A wise mentor of mine once advised, “There are two ways to guarantee you’ll lose your clearance: Fool around with money and morals.” As we’ve seen in the news, morals have costs both careers and clearances. Money crimes related to contractor sweetheart deals in the South Pacific also cost several naval officers their career. By contrast, most of us can make a parade of dumb mistakes our entire career and come through. It all depends on motive.
Sometimes money or morals is only the pretense, and there is much ore beneath the surface. Espionage often plays by chess rules, not those of football. In a football game, you see what a player on the field is trying to do. Once caught, he is tackled. The down is official. In chess, the master thinks several moves ahead. You can’t read minds, so you often fall into his trap. The trap is that you might believe you’ve ended the play by taking a piece, only to find out you’ve fallen for a larger plot several moves ahead. You didn’t anticipate that.
Translate this to the clearance world. You go to a barbecue, and encounter someone from work. He happily introduces you to a foreign colleague who works for a reputable company. You become acquainted, and about a month later get a call from this foreign acquaintance asking you out for drinks. No foul there, right? Did you report your new foreign contact to your security officer when you went back to work after the party? This first charming encounter at the party could have been a pretext to get you relaxed and seemingly connected through a mutual friend. You really don’t know who he is, do you? Best to tell your security manager.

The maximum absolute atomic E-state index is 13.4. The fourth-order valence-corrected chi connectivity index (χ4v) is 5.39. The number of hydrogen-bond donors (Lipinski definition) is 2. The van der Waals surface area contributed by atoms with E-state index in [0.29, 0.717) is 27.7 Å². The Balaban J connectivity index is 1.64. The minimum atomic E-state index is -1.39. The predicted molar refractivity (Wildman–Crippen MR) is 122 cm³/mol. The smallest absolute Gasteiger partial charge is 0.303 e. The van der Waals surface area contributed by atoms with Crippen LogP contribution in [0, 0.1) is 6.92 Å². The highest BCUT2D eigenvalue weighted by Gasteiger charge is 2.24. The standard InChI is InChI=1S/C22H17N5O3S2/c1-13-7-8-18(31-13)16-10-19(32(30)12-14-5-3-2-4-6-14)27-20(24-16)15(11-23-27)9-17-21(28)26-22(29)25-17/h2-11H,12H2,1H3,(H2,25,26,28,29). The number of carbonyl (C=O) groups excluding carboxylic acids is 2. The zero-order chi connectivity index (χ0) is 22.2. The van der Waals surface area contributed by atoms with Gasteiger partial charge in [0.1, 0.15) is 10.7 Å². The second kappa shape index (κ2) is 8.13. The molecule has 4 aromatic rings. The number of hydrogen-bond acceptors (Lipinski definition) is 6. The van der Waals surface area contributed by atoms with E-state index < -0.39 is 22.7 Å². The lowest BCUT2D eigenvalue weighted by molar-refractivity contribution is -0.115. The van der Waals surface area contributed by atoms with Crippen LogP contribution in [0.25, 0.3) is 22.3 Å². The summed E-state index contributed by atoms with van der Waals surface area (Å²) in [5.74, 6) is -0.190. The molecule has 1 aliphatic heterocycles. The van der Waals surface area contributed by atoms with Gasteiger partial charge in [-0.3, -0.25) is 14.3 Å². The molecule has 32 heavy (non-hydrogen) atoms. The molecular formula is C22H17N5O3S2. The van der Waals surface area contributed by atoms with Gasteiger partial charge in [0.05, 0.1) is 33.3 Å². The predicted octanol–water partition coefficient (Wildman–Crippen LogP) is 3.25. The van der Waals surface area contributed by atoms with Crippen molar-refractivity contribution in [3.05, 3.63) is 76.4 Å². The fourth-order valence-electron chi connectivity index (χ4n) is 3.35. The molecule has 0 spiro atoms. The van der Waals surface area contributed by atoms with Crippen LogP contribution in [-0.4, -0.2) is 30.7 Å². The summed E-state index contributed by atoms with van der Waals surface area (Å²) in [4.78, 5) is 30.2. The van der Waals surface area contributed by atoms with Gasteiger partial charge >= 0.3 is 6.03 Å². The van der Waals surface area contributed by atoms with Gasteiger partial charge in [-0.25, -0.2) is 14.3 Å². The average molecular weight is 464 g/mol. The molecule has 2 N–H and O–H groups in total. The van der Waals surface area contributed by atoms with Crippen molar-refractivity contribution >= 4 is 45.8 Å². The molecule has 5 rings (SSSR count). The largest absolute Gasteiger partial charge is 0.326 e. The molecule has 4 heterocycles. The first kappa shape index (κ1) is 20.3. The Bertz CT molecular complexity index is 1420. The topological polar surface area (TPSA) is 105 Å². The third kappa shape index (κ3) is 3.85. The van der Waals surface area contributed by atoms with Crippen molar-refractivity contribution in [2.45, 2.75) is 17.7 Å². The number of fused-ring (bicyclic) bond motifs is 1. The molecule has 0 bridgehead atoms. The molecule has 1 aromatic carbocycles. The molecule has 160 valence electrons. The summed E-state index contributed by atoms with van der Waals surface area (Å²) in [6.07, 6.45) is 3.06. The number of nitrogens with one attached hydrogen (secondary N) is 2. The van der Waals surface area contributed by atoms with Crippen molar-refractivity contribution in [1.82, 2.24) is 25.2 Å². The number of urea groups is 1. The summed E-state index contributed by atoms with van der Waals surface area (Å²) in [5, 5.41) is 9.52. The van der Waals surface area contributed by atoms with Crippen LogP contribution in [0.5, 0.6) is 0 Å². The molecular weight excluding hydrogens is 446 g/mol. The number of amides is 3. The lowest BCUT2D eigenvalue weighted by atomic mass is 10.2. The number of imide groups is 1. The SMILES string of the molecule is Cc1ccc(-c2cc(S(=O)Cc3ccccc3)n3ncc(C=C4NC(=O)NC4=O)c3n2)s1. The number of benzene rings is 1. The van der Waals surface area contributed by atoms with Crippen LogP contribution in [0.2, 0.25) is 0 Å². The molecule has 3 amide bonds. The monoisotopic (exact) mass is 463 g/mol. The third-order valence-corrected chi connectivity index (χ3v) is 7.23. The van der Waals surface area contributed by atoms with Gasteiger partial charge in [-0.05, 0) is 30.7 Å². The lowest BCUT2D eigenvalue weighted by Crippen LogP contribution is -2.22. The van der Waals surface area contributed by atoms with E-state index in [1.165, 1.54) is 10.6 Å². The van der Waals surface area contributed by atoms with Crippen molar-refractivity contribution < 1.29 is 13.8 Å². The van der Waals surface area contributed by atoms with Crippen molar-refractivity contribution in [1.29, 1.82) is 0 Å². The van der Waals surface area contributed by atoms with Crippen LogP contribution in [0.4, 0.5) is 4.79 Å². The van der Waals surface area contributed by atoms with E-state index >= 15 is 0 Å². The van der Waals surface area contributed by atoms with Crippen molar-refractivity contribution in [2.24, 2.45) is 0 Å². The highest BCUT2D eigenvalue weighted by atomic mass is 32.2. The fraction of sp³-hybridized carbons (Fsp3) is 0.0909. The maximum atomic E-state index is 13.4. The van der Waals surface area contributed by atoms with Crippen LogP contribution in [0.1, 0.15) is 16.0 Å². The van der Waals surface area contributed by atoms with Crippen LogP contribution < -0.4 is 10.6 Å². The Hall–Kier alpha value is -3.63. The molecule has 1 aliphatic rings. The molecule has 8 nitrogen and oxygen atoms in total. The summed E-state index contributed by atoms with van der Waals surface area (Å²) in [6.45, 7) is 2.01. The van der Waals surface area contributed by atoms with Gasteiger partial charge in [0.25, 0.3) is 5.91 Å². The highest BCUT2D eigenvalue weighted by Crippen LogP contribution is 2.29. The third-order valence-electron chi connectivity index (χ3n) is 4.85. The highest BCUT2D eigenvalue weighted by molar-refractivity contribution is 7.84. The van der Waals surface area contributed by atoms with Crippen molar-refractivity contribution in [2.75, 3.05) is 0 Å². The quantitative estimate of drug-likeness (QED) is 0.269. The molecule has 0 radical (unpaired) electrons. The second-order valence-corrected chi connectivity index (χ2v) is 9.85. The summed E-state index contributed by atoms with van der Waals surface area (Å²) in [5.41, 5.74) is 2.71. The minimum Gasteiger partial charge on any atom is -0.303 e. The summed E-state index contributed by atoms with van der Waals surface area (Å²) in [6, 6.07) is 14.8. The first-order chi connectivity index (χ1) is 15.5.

Ever been on a trip to a foreign country where you can’t believe the favorable exchange rate? Were you ever tempted to purchase some currency illicitly off the street where the exchange rate is astronomically in your favor? Or, did you ever buy a gem in your hotel because the price was a steal in your currency? This scam is practiced by foreign governments to compromise travelers. The scam, your marvelous exchange rate, is remarkably discovered upon your departure by the customs check. You are then held for this crime you’ve just committed by the laws of their country.
The reality is they want you to tell them something. Upon being quizzed by ‘customs officials’ you are asked about your project, your part in the project, others, the scope of their work, any number of things. Only upon satisfactorily answering these questions are you, reluctantly, allowed to depart. In gratitude, you sprint to your plane and depart. Did you tell your security officer at work about this afterward? Were you too embarrassed? Foreign espionage chess players count on you not reporting such incidents for fear of ‘reprisal’ by your own security. Not true. Report it.
In fact, ask yourself this. How would you report this? Does your company require a written report after every official trip? It should. Secondly, if you have information of a believed intelligence interest to report, that should be done in person. Why? A report through channels expands the number of those who know about the incident. Best to keep that close hold.
So check yourself before you violate anything abroad or at home. It could only be the first move in a game you don’t even know you are playing.